There are a few simply things you can do, at little or no cost, to get your home ready for a Home Inspection.
- Remove soil or mulch from contact with siding. Six or more inches of clearance is best.
- Clean out dirty gutters and any debris from the roof.
- Check to make sure all water from downspouts, sump pump, condensation and basement entry drains is diverted away from the house.
- Trim trees, roots, and bushes back from the foundation, roof, siding and chimney.
- Paint weathered exterior wood and caulk around the trim, chimney, windows and doors.
- Repair any failing mortar in brick or block.
- Remove wood and/or firewood from any contact with the house.
- Caulk all exterior wall penetrations.
- Clean or replace heating and cooling filters, clean dirty air returns and plenum.
- Test all required smoke and carbon monoxide alarms to ensure that they are working.
- Have the chimney, fireplace or wood stove serviced and provide the buyer with a copy of the cleaning record.
- Replace any burned out light bulbs.
- Have clear access to attic, crawl space, heating system, garage and other areas that will need to be inspected.
- If the house is vacant, make sure all utilities are turned on. This includes water, electricity, furnace, A/C and the water heater because they will need to be inspected.
- Ensure ready access to all rooms and crawl spaces. Clear all furniture, boxes, clothes, toys and other personal items that may block access to the furnace, water heater and electrical panel.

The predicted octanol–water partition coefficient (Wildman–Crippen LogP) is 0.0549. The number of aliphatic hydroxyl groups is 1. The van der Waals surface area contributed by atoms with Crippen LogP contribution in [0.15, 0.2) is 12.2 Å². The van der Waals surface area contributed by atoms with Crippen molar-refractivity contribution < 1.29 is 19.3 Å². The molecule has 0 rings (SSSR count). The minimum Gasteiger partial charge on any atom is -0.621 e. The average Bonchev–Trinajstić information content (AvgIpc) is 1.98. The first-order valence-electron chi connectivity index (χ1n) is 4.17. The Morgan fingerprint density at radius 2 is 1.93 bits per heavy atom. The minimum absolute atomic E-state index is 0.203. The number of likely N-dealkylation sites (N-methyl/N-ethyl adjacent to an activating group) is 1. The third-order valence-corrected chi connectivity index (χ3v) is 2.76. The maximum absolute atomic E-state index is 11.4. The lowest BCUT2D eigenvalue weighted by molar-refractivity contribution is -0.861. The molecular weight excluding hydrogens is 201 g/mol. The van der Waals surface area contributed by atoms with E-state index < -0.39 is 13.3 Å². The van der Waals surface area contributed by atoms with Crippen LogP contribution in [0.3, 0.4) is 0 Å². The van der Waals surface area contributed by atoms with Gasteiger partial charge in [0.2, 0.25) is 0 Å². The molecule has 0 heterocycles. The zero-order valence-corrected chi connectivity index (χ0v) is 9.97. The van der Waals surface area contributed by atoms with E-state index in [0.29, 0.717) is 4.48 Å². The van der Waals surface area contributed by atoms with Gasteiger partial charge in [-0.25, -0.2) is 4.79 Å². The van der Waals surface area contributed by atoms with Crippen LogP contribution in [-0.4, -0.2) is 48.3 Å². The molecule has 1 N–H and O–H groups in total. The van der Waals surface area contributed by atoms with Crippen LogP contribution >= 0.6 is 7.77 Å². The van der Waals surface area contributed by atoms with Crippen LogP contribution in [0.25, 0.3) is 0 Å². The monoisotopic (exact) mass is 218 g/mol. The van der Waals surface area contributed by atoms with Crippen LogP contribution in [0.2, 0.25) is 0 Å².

Basement, Crawl Spaces and Attics
- Check to ensure that the crawl space is dry and install a proper vapor barrier if necessary.
- Remove paints, solvents, gas, wood and similar materials from crawl space, basement, attic and porch.
- Update attic ventilation if none is present.
- If windows are at or below grade, install window wells and covers.
Doors and Windows
- Ensure that all doors and windows are in proper operating condition, including repairing or replacing any cracked windowpanes.
Kitchen and Bathrooms
- Ensure that all plumbing fixtures such as the toilet, tub, shower, and sinks are in proper working condition. Fix any leaks and caulk around fixtures if necessary.
- Ensure GFCI receptacles are functional.
- Check bath vents to see if they are properly vented and in working condition.
- Clear out areas under sinks so they can be inspected.
Code of Ethics
Home inspectors are governed by a hierarchy of codes and regulations. The most general are state and federal codes, both criminal and civil, which apply to the general population. Next, California Business and Professions Code, Sections 7195 to 7199 define “home inspector” and itemizes their duties. ASHI’s and CREIA’s Standards of Practice add another layer, specifying what are included and excluded in an inspection. As members of the Silicon Valley ASHI / CREIA Chapter our Inspectors adhere to one or both of the ASHI or CREIA Code of Ethics.
These Codes of Ethics establish guidelines for our interactions with our clients, sellers, and agents. These guidelines foster a higher level of public trust of our profession and organization as clients and agents learn they can depend on our clear, ethical behavior. Our Inspector Members abide by these Codes of Ethics as a condition of their Association Memberships and feel adherence to the ethical guidelines is critical in promoting our credibility as individuals and as an organization.
The Code of Ethics specifically prohibits practices that could create conflicts of interest: reports must be unbiased and objective; we must act in good faith toward our clients and other interested parties; we must not harm the public, discredit CREIA, or our profession; advertising must be honest and accurate.